Last updated: January 18, 2021
While that last cup of coffee or glass of water will not adversely affect your urine drug test, consuming large quantities of fluid may, but not in the way that some people believe.
Despite one of the most common myths about drug testing, flushing your system with excess fluids will not hide or mask drug use. This is because drug metabolites—the biological byproducts of drug use—will still show up in a test sample, and consuming excess fluids will cause your body’s creatinine levels to be out of the normal range. (Also note that consuming large quantities of fluid will not affect mouth swab or hair follicle drug tests in any way.)
Creatinine levels that are out of the normal range may indicate that someone attempted to hide or mask drug use. When drug metabolites are not detected, in conjunction with creatinine levels that are out of the normal range, results in a negative dilute drug test result. A positive dilute drug test result occurs when creatinine levels are outside of the normal range and drug metabolites are detected.
A positive dilute is always considered positive and will result in termination if conducted under a program for federal employees or a DOT drug test. When it is not part of a federally regulated program, an employer must follow their documented policy for positive results. If the result is a negative dilute, many drug testing policies will require employees to return for another drug test.
Where DOT regulations rule
A specimen with creatinine levels (a waste product in the blood created by the normal use of muscle cells) of greater than or equal to 2 mg/dl but less than 5 mg/dl, and specific gravity less than or equal to 1.0010 calls for the Medical Review Officer (MRO) to require the donor to return for a second collection under direct observation.
The result of a required retest following a negative dilute report, for current employees taking part in a return-to-duty test or a follow-up test, must under DOT regulations render a negative result. An applicant with a second directly observed negative dilute urine test result will not be eligible for hire under the employer’s uniformly enforced policy.
Of course, if the employee declines a retest required due to a dilute specimen, it will be considered a “refusal to be tested” and treated as a confirmed and verified positive result, and the offer of employment rescinded or current employment terminated.
Where the employer decides
Non-DOT and DOT regulations under 49 CFR Part 40.197 allow the employer to decide for himself whether to have the donor return for another one-time collection ensuring the following:
- The employer has a policy statement in place before the fact that allows the practice.
- All employees are treated equally.
- The re-collections are not observed re-collections.
- Only one re-collection is allowed; the result of the second collection to be the result of record, even if another negative dilute.
- The decision to re-collect may vary by the reason for the testing; i.e., an employer may decide to re-collect all pre-employment dilute negatives, but not random dilutes, or vice versa.
In the event of a negative result when a specimen produces creatinine levels of 5 mg/dl or greater, but less than 20 mg/dl, and the specimen’s specific gravity is greater than 1.0010 but less than 1.0200, the employer will follow their documented policy on how to handle the situation. When the lab report is negative dilute the employer’s policy should be to either accept the result as is, or have the donor return for a second collection.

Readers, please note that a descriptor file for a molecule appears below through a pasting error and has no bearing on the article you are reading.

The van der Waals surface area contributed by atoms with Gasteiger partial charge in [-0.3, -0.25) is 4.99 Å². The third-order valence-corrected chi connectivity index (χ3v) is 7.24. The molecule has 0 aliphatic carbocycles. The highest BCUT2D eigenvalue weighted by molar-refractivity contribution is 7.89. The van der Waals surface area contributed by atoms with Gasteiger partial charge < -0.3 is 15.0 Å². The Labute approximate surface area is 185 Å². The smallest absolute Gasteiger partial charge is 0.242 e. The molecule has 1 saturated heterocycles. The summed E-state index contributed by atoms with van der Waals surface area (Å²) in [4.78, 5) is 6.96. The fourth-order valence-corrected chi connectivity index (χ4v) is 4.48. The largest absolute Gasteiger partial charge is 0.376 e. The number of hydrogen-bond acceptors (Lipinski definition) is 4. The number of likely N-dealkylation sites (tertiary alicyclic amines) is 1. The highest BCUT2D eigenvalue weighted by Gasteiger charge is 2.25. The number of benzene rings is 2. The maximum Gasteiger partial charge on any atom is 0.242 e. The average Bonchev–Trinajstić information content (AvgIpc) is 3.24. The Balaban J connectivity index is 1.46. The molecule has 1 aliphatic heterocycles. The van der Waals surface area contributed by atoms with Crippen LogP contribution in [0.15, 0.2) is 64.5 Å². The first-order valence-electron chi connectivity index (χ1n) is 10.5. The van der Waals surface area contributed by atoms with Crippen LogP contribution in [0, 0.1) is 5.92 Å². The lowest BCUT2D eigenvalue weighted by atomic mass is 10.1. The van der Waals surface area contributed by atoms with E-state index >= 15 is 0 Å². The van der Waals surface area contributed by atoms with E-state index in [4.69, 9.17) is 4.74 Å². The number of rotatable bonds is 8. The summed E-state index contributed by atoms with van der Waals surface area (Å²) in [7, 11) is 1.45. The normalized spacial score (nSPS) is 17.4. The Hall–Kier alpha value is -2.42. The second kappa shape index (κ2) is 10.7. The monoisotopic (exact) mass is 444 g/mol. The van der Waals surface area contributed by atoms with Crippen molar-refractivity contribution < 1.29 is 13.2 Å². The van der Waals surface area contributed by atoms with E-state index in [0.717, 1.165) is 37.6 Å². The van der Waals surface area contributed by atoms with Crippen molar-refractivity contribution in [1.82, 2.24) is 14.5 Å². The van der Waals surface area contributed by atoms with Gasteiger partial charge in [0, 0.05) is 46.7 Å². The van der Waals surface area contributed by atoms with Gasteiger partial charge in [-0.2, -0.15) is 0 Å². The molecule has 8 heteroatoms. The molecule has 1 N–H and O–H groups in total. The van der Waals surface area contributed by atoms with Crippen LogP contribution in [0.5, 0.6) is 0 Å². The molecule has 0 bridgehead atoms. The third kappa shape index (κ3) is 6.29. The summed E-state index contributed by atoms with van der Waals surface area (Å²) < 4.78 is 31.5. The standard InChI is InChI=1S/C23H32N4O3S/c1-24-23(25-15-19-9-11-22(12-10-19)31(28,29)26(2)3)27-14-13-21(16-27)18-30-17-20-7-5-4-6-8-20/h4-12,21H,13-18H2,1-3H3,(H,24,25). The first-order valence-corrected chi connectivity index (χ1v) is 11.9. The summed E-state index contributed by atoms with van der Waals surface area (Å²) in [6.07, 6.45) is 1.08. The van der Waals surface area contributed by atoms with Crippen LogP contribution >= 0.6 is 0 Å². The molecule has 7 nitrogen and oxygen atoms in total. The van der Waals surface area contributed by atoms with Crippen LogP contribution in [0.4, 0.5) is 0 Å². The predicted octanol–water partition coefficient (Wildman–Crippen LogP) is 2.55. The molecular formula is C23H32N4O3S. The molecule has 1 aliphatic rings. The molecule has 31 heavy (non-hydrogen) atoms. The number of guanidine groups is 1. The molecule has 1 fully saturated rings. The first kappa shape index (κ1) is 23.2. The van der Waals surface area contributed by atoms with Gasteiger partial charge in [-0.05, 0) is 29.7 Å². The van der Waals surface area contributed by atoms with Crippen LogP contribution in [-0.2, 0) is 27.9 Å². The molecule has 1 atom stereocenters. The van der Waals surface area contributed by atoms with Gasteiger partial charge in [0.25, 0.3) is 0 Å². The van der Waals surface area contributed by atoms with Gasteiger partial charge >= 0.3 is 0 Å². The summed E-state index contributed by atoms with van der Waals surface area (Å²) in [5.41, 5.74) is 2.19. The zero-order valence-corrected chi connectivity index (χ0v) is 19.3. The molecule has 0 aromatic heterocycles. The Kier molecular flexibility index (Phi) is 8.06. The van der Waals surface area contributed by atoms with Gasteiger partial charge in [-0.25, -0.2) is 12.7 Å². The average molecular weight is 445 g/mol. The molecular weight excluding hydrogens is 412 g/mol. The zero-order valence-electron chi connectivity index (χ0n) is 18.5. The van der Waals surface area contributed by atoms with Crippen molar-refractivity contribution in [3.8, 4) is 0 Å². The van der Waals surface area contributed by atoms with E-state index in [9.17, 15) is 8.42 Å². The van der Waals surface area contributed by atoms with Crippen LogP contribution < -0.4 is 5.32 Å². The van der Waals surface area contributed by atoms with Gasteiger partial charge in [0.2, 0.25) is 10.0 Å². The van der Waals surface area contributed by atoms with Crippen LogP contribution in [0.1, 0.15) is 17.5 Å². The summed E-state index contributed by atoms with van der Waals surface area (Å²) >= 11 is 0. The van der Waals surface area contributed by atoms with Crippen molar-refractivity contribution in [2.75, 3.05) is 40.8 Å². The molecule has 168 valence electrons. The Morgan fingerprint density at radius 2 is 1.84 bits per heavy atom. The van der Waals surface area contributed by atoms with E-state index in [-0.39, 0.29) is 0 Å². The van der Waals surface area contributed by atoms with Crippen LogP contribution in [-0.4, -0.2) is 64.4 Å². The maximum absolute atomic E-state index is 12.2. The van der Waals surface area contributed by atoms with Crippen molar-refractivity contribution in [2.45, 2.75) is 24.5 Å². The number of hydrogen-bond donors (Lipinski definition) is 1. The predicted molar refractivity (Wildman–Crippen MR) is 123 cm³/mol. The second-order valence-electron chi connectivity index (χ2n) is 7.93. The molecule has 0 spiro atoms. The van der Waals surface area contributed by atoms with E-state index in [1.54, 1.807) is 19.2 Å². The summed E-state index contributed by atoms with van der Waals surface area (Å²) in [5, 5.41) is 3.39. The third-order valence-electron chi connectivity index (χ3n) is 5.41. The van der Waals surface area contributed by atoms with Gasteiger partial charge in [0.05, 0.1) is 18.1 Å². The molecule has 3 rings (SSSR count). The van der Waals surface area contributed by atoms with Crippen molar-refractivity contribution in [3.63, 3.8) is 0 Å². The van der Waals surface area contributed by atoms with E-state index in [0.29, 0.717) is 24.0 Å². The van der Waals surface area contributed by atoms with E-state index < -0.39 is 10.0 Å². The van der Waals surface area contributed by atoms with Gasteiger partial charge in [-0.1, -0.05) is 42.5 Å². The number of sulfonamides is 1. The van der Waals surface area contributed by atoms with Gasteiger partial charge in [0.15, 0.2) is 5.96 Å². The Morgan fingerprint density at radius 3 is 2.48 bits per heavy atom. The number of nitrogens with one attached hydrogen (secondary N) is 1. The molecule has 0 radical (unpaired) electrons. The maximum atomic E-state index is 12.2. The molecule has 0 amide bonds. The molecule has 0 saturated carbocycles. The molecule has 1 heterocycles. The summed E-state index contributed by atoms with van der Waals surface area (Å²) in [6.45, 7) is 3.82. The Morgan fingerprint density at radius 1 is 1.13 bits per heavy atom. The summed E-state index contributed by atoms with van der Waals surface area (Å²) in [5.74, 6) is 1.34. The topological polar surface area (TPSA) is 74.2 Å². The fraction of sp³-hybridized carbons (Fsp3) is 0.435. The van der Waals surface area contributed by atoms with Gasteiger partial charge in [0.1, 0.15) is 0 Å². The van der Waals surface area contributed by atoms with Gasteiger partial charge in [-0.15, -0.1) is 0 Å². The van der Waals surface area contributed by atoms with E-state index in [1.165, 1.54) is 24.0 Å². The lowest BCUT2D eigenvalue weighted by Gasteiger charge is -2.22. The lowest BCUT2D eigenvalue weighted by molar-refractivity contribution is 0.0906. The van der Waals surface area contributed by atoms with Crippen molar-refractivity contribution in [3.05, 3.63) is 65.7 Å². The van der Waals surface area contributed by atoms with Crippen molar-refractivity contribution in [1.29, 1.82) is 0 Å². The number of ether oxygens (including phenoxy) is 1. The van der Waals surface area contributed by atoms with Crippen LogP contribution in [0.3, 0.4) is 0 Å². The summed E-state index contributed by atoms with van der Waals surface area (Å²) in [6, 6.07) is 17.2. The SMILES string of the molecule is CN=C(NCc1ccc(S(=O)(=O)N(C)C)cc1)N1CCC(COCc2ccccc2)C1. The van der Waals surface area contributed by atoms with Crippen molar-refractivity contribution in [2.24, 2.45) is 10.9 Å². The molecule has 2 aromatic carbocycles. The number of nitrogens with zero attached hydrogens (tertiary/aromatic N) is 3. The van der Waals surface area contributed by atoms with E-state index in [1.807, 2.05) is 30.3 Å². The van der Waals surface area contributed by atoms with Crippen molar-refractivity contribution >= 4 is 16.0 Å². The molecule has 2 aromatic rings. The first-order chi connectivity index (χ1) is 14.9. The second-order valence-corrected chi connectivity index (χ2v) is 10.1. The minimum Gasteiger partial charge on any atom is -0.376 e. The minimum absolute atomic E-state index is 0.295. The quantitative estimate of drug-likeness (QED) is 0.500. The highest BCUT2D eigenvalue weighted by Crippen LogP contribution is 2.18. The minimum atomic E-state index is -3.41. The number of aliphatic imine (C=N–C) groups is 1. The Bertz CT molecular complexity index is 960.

As with a DOT drug test, when an employee declines a retest required due to a dilute specimen, it will typically be considered a “refusal to be tested” and is generally treated as a confirmed and verified positive result, and the offer of employment rescinded or current employment terminated. This, of course, must be specified in the company’s documented drug testing policy.
A policy statement must already be in place
Under both DOT and non-DOT drug testing programs, the decision for handling a negative dilute drug test result is up to the employer, who should have a documented drug testing policy prior to conducting a drug test. The only exception is when the specimen is out of range and the MRO requires a retest. This protects employers by eliminating the need to make arbitrary drug testing decisions in the heat of the moment.
In some cases, a negative dilute may be normal if the person consumes large amounts of water normally for, say, health reasons. Or they may have done so on this one occasion out of concern for being able to produce a specimen. Policy statements can set those standards of action. On the other hand, if the specimen is a positive dilute, the “dilute” aspect is of minimal interest and the documented drug testing policy for a positive result must be followed.
Avoiding a negative dilute result
Once again, avoid consuming too much fluid before a drug test, and avoid too much caffeine or other diuretic intake, both of which can cause a negative dilute drug test result. Any attempt on an employees’s part to dilute the sample will likely be both identified, and taken as an attempt to cheat on the test.
The best advice is to avoid excessive fluid and/or diuretics, and if possible, don’t urinate less than two hours before your drug test. Following that, don’t drink more than 24 oz of fluid.
This will help ensure that you don’t produce a dilute drug test result.